This week Sony unveiled its Xperia 5 V, a camera-focused phone that while not the smallest smartphone around is still one of the most compact to feature a flaghsip chipset and a premium camera setup. And while thinking back on some of Sony’s most interesting camera phones, we were reminded of the Xperia XA Ultra, a phone with an incredible camera that sat on the opposite end of the size spectrum.
This model arrived in mid-2016 and was an absolute giant – it had a 6.0” 1080p display with the then-standard 16:9 aspect ratio. For comparison, a Galaxy Note7 from the same year had a 5.7” 16:9 display. The XA Ultra towered over the Note with its 164mm height and it proved challenging for one hand operation at 79mm wide, 8.4mm thick and with its weight of 202g.
While Sony took pride in its slender side bezels, the top and bottom ones were a different matter. Except this time there was a good reason for it and it is the same reason that we thought about this phone.
The Sony Xperia XA Ultra is one of very few smartphones with Optical Image Stabilization (OIS) on the selfie camera. It was nearly the first phone to do it too, except that two HTC 10 phones beat it to the punch (that said, the Xperia had the last laugh, but we’ll get to that).
The front camera had a fairly large 16MP sensor (1/2.6”) and a wide 23mm lens, plus it had its own LED flash for late night selfies. It could record 1080p video at 30fps, which while not impressive for 2016, was just as good as the main camera on the rear could do.
Image quality was impressive for the time, shots were detailed and with little noise, the dynamic range was good and it only got better with HDR enabled. There were fun modes to play with and the front flash even had a “fill light” mode. The camera struggled in the dark, however, and had trouble producing sharp photos.
While not bad, the rear camera wasn’t anything worth spending more than a paragraph on. It had a 21.5MP sensor (which was only a bit bigger at 1/2.4”) and interestingly enough this module lacked OIS. The XA Ultra really was all about that front camera.
You’d think that the OIS made the front camera perfect for shooting vlogs while walking and while stabilization was decent, it wasn’t perfect and there were some other issues. For example, the wide lens created a fish eye effect, which was corrected on still photos, but the MediaTek Helio P10 chipset wasn’t powerful enough to do it for videos too.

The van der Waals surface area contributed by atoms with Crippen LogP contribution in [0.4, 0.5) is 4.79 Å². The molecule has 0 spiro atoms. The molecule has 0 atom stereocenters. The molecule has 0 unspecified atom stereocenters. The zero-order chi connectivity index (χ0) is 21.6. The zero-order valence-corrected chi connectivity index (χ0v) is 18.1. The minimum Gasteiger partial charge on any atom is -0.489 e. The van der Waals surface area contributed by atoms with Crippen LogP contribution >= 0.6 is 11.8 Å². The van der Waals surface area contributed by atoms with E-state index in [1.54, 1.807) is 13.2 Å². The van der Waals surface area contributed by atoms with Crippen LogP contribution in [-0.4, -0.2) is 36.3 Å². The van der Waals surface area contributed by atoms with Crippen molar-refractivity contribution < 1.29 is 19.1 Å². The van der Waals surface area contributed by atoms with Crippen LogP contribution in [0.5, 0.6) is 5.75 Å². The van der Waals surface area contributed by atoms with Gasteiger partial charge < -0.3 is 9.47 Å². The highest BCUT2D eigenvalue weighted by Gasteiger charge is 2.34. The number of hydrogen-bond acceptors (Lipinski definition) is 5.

Performance was very middle of the pack and despite having a large 6” 1080p display to work with, games could only render at 720p resolution – the Mali-T860MP2 GPU just didn’t cut it for serious gaming.
Other than that, the display was quite beautiful. It was bright and had good contrast ratio, the colors weren’t very accurate but the Super Vivid mode made images pop. And there was the Mobile Bravia 2 engine that added image processing like noise reduction and sharpening to videos.
Despite its towering stature, the XA Ultra had a tiny battery with 2,700mAh capacity – that was the same capacity as the 4.6” Xperia Z5 Compact! Battery endurance was around half of what similarly sized phones achieved. We’re not sure how this situation came to be, the Ultra was neither thin nor light, why the tiny battery?
Admittedly, given the phone’s size and its aluminum frame, it was never going to be light. That frame made the phone feel pretty upscale, though – even the premium Xperia X Performance had a plastic frame (and an aluminum back panel). If Sony had managed to fit a larger battery and had picked a faster chipset, this would have been one of the best mid-rangers ever.
We loved the XA Ultra for its screen and at the time it had the best selfie camera. Sure, HTC 10 did the “OIS selfie cam” thing first, but its 5MP sensor left things to be desired. At the time Oppo was marketing a phone called the F1 Plus as the “selfie expert”, but that wasn’t as good as the Sony either. It goes without saying that the HTC cost more than the XA Ultra, while the Oppo F1 Plus was about the same price.
There were two sequels – the Xperia XA1 Ultra and the XA2 Ultra in 2017 and 2018, respectively. The XA1 did deliver a marginally faster Helio P20 chipset but kept the battery at the same 2,700mAh capacity. It was still one of the biggest phones of its day with one of the best selfie cameras, but was still a mild disappointment.
The Sony Xperia XA2 Ultra was much better. It jumped up to the Snapdragon 630 chipset and packed in a 3,580mAh battery. Even better, the 16MP front camera with OIS was partnered up with an 8MP 120° ultra wide camera. It was so good that we might cover it in more detail in its own article.
Do you remember the Sony’x Xperia XA Ultra phones? Do you think that smartphone makers have done enough to improve selfie cameras over the intervening years or did they peak in 2016?
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